4. User Experience
Checking out the look and feel isn’t the only reason to check out a preview. It can also give you valuable insights into what your end-users will experience when they visit your site.
Is it easy to navigate?
Is the layout clean and uncluttered?
Is it immediately apparent to users what they need to do to access different features and functions of your page?
Is the content itself legible and clear?
If you can answer all those questions with a resounding ‘yes,’ you’re well on your way to finding a theme worth using.
5. Load Times
Unless this is your first day as a WordPress user, you’ve undoubtedly heard time and time that page load times are vital to a successful website.
If your pages load slowly, that will only turn visitors off and have them reach for their back button before they even check out your content. Not only that, but with Google placing such a heavy emphasis on mobile performance when determining where to place your site in search results, it can also significantly impact your page rankings.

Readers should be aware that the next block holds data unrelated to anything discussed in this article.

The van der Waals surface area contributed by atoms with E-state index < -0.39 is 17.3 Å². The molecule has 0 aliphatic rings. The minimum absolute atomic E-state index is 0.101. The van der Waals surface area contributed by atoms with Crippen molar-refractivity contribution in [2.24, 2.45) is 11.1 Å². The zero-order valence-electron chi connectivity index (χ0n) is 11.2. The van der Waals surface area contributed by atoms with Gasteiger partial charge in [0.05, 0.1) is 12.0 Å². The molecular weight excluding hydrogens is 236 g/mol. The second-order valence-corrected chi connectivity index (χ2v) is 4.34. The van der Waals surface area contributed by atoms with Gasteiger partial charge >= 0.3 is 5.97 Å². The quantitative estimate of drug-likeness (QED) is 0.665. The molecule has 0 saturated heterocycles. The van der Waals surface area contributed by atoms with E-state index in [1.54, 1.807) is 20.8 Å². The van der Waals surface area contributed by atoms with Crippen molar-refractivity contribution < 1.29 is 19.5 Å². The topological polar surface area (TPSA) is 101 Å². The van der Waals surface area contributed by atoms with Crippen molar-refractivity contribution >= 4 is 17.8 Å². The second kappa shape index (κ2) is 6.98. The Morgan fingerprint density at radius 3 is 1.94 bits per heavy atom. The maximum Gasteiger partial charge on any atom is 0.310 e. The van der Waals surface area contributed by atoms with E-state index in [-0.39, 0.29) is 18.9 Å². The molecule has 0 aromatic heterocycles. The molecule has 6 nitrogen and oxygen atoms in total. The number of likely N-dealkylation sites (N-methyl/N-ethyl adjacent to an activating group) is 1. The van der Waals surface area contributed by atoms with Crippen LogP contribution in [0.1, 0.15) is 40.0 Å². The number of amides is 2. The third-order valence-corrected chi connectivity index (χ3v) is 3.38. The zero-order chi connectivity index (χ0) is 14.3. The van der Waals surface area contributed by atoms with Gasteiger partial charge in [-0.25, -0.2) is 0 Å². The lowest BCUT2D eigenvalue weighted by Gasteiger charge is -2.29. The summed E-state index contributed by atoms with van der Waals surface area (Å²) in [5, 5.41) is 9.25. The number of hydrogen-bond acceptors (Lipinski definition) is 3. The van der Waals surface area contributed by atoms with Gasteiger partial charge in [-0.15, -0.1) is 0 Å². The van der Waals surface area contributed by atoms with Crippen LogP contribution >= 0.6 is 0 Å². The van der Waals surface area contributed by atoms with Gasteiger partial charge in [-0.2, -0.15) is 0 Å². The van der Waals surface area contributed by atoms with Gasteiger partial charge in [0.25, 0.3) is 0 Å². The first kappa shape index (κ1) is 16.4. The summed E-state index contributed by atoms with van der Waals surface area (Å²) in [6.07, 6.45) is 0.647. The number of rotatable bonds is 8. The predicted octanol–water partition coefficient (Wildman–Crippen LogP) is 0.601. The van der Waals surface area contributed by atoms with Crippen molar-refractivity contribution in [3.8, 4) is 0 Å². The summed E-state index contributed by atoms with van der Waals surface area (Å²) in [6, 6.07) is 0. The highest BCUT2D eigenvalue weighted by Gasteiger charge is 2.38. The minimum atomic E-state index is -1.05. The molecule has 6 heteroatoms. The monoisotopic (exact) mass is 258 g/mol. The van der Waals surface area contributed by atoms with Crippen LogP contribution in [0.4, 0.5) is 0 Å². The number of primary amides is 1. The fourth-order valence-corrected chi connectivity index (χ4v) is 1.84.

Sure, your theme is only one aspect affecting your site’s performance. Your choice of web hosting, the number of plugins you install, and even your content can all help or hinder load times.
As such, it’s essential to look for a responsive theme with streamlined, minimalist coding, efficient caching features, and optimized graphical elements, as all of these can contribute to ensuring that the theme is helping you to create a fast, high-performing website.
Finding a theme requiring zero customization is rare, if not wholly impossible. Even if you’re only adding in your company name and replacing the dummy content with your own, you need to be able to make those changes without complications or challenges.
How you do this depends on your skill level and the level of customization you need.